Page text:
News | 11 August 2022

Science is not immune to racism either


Racial aggressions have historically existed in the scientific field and eradicating them is the responsibility of each and every one of the people who are part of it.

Racism violates human rights and fundamental freedoms / ICM-CSIC.
Racism violates human rights and fundamental freedoms / ICM-CSIC.

Racial discrimination or racism refers to any distinction, exclusion, restriction or preference based on race, colour, descent or ethnic or national origin that has the purpose or effect of invalidating or impairing the recognition, enjoyment or exercise, in equal situations, of human rights and fundamental freedoms in the political, economic, social, cultural or any other field.

In this context, it is worth mentioning microaggressions, which underlie any type of racism. These are brief and daily verbal or behavioural humiliations, voluntary or involuntary, that express hostile, contemptuous or negative attitudes towards people of colour.

Recognizing this type of aggression is key, since they are the most common and difficult to identify, and they occur daily in the workplace. However, before them, it is recommended to avoid confrontation, act assertively and report the situation, either by the victim or by a witness. Indeed, the burden of reporting these microaggressions should not fall solely on the attacked person, since the fact that they occur is everyone's responsibility.

Is there racism in science?

If we consider science a hierarchical and classist academic-labour structure, we can say that it is not exempt from racism either. In fact, the scientific sector can be defined as a class sphere, since to be part of it is necessary to have completed higher education. This, in turn, implies a socioeconomic bias, being that in order to access to university studies is not so easy for social groups with fewer resources, often immigrants or people of colour, who cannot access this class system that is science.

Likewise, it is necessary to refer to the citations of names of Hispanic, Asian and African origin that are often undervalued in the eyes of Anglo-Saxon scientists. In this sense, the CSIC biologist Juan José Ibáñez recounts on the Madrid+d blog that, despite having spent many years researching in the United States and the United Kingdom, now that he does not live there, he has more difficulties publishing in high-impact journals. Finally, the editor of one of the most prestigious medical journals has come to publicly acknowledge that he doubts the quality of any work that is not properly written in English.

In short, science has never been free of racism, documenting countless racial attacks throughout history. Thus, for example, the British naturalist Charles Darwin used evolution and the scientific method to excuse racism in his book "The Descent of Man", in which he argues that black people and Australian aborigines are the same as gorillas and predicts that it is a matter of time, that they be "put aside" by the "civilized races". Likewise, the British believed that it was essential to prevent their "multiplication" so that they would end up becoming extinct.

These and other similar ideas were accepted in the society of the time as "scientific foundations". Among them, the studies of HeLa cells (1943), also known as immortal cells, which come from samples of tumour cells from the black patient Henrietta Lacks, stand out. Despite her death, her cells changed the course of studies in the field of carcinology, although they have never been released on a large scale. Another example of scientific racism is the case of the Tuskeegee experiment (1923-1972, Alabama), in which a doctor studied the development of syphilis in infected Afro-descendant men who were not treated despite the fact that there was already a treatment for it.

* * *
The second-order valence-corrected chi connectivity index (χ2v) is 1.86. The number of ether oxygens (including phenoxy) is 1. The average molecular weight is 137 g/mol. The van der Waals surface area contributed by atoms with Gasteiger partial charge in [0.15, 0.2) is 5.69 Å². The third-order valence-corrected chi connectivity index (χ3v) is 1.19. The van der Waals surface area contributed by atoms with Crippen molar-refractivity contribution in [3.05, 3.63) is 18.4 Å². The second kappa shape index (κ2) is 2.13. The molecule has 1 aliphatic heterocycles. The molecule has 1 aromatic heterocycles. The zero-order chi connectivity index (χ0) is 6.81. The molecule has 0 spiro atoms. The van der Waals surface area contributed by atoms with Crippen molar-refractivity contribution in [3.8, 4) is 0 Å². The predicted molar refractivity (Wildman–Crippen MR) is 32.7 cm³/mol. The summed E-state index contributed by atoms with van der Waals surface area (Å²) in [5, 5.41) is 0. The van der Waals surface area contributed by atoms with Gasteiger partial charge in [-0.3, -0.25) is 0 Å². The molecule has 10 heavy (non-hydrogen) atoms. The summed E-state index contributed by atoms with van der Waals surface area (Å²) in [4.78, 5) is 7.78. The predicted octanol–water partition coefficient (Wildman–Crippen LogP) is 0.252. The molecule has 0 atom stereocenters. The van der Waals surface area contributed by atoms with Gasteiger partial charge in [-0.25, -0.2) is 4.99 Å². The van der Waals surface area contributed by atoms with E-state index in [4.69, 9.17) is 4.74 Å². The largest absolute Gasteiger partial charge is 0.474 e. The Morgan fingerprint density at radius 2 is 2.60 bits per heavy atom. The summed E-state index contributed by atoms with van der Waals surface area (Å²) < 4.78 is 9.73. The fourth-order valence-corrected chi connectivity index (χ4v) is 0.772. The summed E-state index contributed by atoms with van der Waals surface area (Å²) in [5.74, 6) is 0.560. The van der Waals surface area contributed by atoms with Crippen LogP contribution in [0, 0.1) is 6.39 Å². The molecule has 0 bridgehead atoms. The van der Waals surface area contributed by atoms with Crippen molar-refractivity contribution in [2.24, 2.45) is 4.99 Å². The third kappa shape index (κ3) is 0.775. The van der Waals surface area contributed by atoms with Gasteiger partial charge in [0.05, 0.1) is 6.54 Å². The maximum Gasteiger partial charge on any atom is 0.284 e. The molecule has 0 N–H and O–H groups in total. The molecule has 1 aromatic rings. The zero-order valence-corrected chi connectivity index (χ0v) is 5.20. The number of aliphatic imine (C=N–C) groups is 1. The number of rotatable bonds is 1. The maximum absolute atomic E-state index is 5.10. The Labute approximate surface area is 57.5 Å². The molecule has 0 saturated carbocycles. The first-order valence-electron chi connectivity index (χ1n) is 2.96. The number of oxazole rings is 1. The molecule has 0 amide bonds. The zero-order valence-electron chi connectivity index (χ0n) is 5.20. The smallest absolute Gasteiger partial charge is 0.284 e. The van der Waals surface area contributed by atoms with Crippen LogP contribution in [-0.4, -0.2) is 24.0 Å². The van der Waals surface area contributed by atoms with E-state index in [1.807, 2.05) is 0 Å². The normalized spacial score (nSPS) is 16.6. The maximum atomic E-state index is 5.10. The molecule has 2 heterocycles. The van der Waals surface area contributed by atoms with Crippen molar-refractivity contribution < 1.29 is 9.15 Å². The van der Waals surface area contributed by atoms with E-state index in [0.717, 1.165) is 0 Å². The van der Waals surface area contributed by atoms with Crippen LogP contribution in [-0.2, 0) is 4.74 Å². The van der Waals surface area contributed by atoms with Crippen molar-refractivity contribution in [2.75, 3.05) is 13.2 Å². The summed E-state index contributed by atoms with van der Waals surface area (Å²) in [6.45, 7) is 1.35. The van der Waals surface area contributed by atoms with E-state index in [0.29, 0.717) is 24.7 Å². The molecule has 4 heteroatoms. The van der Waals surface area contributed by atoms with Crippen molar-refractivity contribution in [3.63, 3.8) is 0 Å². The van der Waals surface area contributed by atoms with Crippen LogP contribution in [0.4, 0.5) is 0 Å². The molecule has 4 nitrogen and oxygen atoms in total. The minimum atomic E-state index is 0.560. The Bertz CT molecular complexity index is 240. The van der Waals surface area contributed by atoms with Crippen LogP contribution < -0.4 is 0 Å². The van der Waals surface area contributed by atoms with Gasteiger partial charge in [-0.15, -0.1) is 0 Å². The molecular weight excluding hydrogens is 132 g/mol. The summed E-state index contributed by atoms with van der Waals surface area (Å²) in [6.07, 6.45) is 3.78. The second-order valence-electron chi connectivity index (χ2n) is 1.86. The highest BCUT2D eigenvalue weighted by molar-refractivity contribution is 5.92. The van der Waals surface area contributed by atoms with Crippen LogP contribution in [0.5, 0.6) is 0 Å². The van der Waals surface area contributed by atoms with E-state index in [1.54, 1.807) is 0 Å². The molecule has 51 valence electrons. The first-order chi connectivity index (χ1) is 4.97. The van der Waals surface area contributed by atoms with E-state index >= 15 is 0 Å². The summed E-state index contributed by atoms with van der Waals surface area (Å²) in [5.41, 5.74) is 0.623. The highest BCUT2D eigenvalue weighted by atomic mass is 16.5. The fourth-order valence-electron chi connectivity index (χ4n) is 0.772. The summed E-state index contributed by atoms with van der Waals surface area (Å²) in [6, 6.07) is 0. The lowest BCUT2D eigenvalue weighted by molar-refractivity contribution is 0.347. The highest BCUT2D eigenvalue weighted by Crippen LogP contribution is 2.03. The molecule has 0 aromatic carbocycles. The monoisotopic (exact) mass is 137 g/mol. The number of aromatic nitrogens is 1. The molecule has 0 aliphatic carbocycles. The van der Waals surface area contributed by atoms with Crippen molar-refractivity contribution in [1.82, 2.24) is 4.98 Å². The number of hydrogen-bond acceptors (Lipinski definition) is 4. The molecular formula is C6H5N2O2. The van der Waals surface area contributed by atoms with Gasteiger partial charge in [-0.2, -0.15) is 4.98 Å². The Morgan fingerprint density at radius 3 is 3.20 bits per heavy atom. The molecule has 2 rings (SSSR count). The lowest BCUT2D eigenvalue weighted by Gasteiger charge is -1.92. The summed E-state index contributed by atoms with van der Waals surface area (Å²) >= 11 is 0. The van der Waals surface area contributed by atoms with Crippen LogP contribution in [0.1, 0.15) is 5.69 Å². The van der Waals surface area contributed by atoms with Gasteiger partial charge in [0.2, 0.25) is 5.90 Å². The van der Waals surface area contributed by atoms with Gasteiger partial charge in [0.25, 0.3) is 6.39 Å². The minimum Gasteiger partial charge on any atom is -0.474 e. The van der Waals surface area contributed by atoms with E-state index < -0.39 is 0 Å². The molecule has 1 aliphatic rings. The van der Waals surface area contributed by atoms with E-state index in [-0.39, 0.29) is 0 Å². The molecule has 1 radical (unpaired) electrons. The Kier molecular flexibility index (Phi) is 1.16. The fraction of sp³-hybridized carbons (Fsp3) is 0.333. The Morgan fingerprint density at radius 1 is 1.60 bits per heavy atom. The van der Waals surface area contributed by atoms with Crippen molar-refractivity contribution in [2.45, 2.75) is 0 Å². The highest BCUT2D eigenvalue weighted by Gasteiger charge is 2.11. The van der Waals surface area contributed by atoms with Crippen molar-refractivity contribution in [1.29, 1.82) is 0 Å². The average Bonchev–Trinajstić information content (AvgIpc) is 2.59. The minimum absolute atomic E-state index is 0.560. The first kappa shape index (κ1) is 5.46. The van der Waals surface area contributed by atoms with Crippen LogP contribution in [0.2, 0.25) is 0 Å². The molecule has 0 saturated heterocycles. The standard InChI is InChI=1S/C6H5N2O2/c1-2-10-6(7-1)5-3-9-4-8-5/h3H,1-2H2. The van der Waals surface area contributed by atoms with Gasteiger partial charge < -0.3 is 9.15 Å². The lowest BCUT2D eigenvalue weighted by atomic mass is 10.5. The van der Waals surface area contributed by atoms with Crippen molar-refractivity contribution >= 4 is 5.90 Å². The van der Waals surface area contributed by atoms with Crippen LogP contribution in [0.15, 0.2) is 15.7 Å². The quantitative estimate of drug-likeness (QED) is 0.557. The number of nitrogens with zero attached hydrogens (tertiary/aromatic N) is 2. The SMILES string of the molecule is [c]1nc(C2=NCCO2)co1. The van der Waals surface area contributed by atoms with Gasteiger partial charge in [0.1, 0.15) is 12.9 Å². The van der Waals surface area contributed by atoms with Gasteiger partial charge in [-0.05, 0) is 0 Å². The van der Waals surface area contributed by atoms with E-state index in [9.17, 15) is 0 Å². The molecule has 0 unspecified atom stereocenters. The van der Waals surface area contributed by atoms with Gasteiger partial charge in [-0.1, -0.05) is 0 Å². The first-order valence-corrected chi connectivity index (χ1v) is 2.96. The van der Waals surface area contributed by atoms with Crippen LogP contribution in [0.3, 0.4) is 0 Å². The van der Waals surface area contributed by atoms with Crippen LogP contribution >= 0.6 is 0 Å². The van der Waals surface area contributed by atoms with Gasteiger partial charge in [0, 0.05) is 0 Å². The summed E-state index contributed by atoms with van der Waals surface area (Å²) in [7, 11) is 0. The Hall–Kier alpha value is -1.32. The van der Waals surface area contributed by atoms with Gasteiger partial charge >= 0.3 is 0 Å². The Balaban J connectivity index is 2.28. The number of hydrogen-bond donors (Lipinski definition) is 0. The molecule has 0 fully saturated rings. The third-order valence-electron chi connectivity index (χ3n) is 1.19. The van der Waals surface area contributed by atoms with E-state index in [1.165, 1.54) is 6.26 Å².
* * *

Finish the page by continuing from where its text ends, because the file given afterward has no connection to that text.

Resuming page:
Finally, currently the development of new genetic engineering technologies such as the artificial selection of genes or their differential expression, added to the resurgence of Eugenics, which is the philosophy that defends the improvement of hereditary traits through various forms of intervention or selection, also pose an ethical dilemma.

But… is it ethical to decide on the life of others or to manipulate it? To what extent is it acceptable to manipulate genetics? What are the traits or characteristics of a “perfect” human being? The manipulation of biological laws to "improve" an individual collides directly with ethics, since, being modifiable, the "unsuitable" individual could be considered "defective" or inferior.

Racial discrimination in the ICM-CSIC

Racism is something that particularly worries the youngest profiles of the Institute. For this reason, recently the association of Young Researchers organized, with the support of the centre’s Equality Working Group, a debate entitled "Dear White people" that wanted to highlight the structural impact of these attacks in the scientific context.

At the end of the meeting, led by doctoral student Sandra Ramírez and postdoctoral researcher Felipe Hernandes Coutinho, a series of actions or "baby-steps" were proposed to try to improve the current situation. Among them are proposals such as the organization of readings of racialized poets and writers or the projection of films with racialized actors, actresses, protagonists and directors.

Likewise, during the meeting, the participants highlighted the need to design actions at a structural and intersectional level, either by collecting data on diversity and inequality, legislating against systemic racism, or through policies of historical reparation and accountability. And it is that, as the American activist Angela Davis said, "in a racist society, it is not enough not to be racist, you have to be anti-racist." This is the key to achieving a science without racism.